Guinea pig care
Looking for a pet that’s gentle and loveable but doesn’t require the run of the house? Then you may want to consider a guinea pig. Guinea pigs are one of several small, domesticated mammal species commonly known as “Pocket pets.” While we’re not sure how they got their name, guinea pigs have been bred for more than 400 years. With good care, guinea pigs live up to 12 years, with about six or eight years being the average. Before welcoming Piggy into your home, it’s a good idea to read up on guinea pigs and their care. Your new guinea pig should be at least six weeks old before bringing him home. There are even hairless guinea pigs! If you choose a long-haired guinea pig, be prepared to help him groom himself by combing him once every two or three weeks. Guinea pigs rarely bite or scratch, but they can be messy-scattering food, water and bedding all over their cages. Guinea pigs are social animals and can live with others of their kind in the same cage, but be sure that enough space is provided for each animal. If you notice any signs of aggressiveness between guinea pigs living in the same cage, separate them at once. If the barbering becomes stressful or harmful to one or more of the guinea pigs you should provide them each with their own home. The lower three inches of the walls should be solid-this prevents bedding and food from being scattered outside, yet still allows the guinea pig to see what’s happening around him. No more than 10 percent of your guinea pig’s diet should be made up of foods other than the pellets. To keep your guinea pig as healthy as can be, take time every day to examine him for lumps, cuts, fleas, ticks or lice. When handling your guinea pig, be sure to pick him up carefully to avoid injury or discomfort.
Where Can I Buy a Healthy Guinea Pig?
When choosing a guinea pig, looking at a few simple things can help ensure that your new pet is a healthy one. Here’s How:Look at the overall body condition – a guinea pig should be neither fat nor skinny, with no swellings or lumps and bumps. Guinea pigs should be bright and curious in attitude and never lethargic. The guinea pig’s coat should be well groomed, with no bare patches. Avoid guinea pigs with bald patches or red patches of skin. Check the fur around the eyes and nose for signs of wetness, staining, or crusts. Observe the guinea pig’s breathing, which should be quiet and not labored, with no wheezing, clicking, or gurgling noises. Guinea pigs kept under good conditions will be less stressed and have less exposure to disease. Observe how the guinea pig reacts to people – many might be skittish at first but ideally, try to pick a guinea pig that is relatively calm about being approached and okay with being handled. Always make sure the guinea pig is active and alert, though – a lethargic guinea pig may seem really agreeable just due to the lethargy! Tips:Try to find out the age of your guinea pig, and adopt one that is as young as possible. If any of the guinea pigs in the same cage seem ill, resist the temptation to adopt from there. Familiarize yourself with the differences between males and females, and if the source doesn’t separate them or seems unsure about the gender of the guinea pigs, move on. It is best to avoid the possibility of surprise litters, especially in very young guinea pigs. Try a shelter first – there are many guinea pigs who need a second chance at a forever home. If you go to a store, make sure you can handle the guinea pig before you buy, to do a quick health check and assess its temperament.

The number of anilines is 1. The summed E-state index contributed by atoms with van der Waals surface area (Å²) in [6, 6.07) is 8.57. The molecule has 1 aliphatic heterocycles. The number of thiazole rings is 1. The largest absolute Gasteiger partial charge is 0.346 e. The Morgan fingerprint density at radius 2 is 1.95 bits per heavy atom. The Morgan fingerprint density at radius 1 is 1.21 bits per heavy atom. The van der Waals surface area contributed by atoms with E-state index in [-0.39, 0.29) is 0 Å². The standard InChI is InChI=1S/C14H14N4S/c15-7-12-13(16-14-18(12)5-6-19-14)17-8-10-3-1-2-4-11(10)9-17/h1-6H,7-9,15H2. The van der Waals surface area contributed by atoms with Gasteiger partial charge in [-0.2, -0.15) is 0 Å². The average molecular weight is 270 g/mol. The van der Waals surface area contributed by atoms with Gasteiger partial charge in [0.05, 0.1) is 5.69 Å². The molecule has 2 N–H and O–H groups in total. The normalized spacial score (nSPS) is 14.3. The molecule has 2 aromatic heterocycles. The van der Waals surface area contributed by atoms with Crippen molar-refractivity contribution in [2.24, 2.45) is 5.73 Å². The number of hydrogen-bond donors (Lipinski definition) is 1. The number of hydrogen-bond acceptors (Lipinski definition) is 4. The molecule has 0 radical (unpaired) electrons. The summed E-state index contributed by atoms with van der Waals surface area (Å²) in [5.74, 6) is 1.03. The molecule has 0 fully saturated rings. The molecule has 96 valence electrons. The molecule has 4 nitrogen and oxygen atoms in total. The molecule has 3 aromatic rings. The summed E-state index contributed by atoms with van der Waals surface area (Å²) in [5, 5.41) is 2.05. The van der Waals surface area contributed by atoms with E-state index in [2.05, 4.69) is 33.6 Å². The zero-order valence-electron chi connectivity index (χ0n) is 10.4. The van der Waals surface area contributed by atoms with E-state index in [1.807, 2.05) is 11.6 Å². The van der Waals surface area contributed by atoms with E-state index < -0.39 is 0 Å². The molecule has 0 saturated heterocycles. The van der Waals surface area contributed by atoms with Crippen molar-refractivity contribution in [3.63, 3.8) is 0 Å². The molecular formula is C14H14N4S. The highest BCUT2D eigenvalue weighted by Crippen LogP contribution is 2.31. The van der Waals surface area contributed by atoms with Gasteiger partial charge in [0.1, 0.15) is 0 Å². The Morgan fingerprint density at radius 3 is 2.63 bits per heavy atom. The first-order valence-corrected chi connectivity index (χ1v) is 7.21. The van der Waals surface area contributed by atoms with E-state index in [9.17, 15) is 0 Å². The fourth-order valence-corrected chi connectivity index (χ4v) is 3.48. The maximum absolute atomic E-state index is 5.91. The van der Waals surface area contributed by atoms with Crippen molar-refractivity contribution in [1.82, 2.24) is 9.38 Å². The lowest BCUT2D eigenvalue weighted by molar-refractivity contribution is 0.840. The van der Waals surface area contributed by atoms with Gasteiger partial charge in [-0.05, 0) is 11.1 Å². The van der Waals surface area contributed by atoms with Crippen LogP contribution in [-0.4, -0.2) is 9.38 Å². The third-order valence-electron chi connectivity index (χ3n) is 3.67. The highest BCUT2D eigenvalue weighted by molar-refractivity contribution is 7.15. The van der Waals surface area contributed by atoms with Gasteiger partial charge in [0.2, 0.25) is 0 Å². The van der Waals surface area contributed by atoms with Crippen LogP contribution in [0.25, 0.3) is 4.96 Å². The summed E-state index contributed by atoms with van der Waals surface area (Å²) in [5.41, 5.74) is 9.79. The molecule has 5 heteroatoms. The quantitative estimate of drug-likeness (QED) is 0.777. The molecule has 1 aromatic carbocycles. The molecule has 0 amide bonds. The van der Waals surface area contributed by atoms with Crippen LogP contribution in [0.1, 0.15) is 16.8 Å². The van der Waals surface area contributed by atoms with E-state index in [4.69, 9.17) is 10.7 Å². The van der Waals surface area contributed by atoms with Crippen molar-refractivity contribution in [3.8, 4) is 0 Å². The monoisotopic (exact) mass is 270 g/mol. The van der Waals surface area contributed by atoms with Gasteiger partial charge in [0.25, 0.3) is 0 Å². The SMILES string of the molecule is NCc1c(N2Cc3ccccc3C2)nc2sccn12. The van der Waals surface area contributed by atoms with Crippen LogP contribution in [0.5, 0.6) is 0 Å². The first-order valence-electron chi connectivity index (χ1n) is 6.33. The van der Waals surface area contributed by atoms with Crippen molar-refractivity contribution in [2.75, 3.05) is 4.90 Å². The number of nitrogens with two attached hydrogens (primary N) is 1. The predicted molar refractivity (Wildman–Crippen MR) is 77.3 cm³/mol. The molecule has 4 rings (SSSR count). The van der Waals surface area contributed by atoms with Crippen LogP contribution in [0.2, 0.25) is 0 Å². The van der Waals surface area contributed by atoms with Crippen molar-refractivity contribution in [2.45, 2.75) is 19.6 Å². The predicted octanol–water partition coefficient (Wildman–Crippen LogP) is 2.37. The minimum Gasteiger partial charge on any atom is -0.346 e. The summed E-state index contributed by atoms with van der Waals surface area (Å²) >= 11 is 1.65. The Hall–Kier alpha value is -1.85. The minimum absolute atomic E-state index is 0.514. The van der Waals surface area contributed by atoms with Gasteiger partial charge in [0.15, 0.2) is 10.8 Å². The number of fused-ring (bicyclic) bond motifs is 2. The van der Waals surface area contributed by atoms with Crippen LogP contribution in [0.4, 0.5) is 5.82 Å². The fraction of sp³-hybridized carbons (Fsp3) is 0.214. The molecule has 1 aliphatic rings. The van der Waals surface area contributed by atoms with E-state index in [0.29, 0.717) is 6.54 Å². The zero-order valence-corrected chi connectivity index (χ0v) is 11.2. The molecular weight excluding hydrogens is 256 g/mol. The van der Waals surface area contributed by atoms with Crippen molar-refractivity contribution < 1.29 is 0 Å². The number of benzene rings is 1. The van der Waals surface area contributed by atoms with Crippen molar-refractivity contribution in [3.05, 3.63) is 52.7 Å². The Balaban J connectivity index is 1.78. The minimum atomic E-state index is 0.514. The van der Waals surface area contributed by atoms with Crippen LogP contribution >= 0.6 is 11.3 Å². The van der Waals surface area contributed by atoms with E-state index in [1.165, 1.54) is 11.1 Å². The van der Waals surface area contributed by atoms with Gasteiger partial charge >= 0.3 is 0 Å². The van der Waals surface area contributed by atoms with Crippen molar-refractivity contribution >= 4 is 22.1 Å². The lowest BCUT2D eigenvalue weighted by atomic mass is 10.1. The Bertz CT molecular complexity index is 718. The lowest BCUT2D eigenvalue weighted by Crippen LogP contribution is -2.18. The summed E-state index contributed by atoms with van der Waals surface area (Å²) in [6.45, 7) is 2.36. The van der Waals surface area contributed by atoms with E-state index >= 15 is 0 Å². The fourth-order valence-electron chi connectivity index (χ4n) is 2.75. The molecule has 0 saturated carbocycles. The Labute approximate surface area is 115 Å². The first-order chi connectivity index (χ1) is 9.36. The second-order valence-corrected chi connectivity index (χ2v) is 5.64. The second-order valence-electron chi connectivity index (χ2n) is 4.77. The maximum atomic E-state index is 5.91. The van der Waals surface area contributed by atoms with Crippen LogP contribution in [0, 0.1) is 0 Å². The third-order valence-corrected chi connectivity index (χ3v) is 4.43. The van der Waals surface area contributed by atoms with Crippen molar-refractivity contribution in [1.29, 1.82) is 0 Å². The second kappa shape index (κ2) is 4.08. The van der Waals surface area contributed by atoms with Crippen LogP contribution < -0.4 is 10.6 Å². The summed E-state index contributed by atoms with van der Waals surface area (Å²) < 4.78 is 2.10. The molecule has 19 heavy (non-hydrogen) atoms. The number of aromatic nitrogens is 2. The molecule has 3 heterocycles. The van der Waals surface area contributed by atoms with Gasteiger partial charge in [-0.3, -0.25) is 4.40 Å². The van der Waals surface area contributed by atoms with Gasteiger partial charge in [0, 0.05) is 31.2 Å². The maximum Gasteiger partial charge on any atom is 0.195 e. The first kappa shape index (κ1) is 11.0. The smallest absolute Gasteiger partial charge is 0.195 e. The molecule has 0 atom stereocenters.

Caring for Your Pet Guinea Pig Caging and Bedding Guinea pig cages should have a flat bottom to prevent foot injuries and should be large enough for the guinea pig to run around in any direction. About 10% of your guinea pig’s diet should consist of leafy greens. Guinea pigs, like humans, cannot synthesize their own Vitamin C and must get it from their diet. If your guinea pig is overweight, your veterinarian may recommend discontinuing pellets altogether. Many guinea pigs enjoy grass huts and tunnels available in pet stores and on the internet. Veterinary Care Young guinea pigs should have yearly veterinary exams to evaluate their overall health and well-being. Older guinea pigs or those with known health problems may need to be seen more frequently. Dystocia is very common in guinea pigs, so we don’t recommend that inexperienced owners breed their guinea pigs. Your veterinarian should always evaluate your guinea pig’s dental health at your visit. Guinea pigs can carry ringworm, which is contagious to people, so have your guinea pig evaluated by a veterinarian if you notice areas of hair loss. Guinea pigs are very good at hiding signs of illness until they are very sick, so please contact your veterinarian right away if you have any indication that your guinea pig may be sick. Guinea Pig Diet Guinea pigs are herbivores, meaning they eat only plant material. Guinea pigs require a dietary source of vitamin C to avoid serious health problems. Our recommendations for a balanced guinea pig diet are: 80% hay: A variety of grass hays should be offered to your guinea pig and hay should always be available. Alfalfa hay contains too much calcium and protein for an adult animal and should only be fed to young guinea pigs (..